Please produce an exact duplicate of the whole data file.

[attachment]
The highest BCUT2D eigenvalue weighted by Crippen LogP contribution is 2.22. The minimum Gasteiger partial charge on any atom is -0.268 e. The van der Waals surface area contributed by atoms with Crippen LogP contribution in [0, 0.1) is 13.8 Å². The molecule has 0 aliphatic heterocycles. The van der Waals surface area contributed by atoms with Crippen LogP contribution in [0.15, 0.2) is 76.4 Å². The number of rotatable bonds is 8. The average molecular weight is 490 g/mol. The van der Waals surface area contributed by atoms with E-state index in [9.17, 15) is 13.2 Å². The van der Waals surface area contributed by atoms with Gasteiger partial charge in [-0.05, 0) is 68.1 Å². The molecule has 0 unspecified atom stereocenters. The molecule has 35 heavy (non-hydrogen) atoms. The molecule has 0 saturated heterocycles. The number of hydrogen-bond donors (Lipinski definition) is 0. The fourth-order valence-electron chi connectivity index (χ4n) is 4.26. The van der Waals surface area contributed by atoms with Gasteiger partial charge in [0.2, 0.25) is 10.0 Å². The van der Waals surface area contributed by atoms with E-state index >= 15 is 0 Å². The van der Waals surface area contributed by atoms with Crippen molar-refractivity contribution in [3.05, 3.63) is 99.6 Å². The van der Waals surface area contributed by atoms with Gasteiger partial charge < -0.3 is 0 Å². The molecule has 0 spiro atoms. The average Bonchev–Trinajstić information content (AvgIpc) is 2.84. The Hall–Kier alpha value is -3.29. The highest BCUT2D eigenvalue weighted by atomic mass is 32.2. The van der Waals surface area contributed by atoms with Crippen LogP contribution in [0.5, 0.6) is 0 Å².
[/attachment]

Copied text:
The highest BCUT2D eigenvalue weighted by Crippen LogP contribution is 2.22. The minimum Gasteiger partial charge on any atom is -0.268 e. The van der Waals surface area contributed by atoms with Crippen LogP contribution in [0, 0.1) is 13.8 Å². The molecule has 0 aliphatic heterocycles. The van der Waals surface area contributed by atoms with Crippen LogP contribution in [0.15, 0.2) is 76.4 Å². The number of rotatable bonds is 8. The average molecular weight is 490 g/mol. The van der Waals surface area contributed by atoms with E-state index in [9.17, 15) is 13.2 Å². The van der Waals surface area contributed by atoms with Gasteiger partial charge in [-0.05, 0) is 68.1 Å². The molecule has 0 unspecified atom stereocenters. The molecule has 35 heavy (non-hydrogen) atoms. The molecule has 0 saturated heterocycles. The number of hydrogen-bond donors (Lipinski definition) is 0. The fourth-order valence-electron chi connectivity index (χ4n) is 4.26. The van der Waals surface area contributed by atoms with Gasteiger partial charge in [0.2, 0.25) is 10.0 Å². The van der Waals surface area contributed by atoms with E-state index >= 15 is 0 Å². The van der Waals surface area contributed by atoms with Crippen molar-refractivity contribution in [3.05, 3.63) is 99.6 Å². The van der Waals surface area contributed by atoms with Gasteiger partial charge < -0.3 is 0 Å². The molecule has 0 spiro atoms. The average Bonchev–Trinajstić information content (AvgIpc) is 2.84. The Hall–Kier alpha value is -3.29. The highest BCUT2D eigenvalue weighted by atomic mass is 32.2. The van der Waals surface area contributed by atoms with Crippen LogP contribution in [0.5, 0.6) is 0 Å².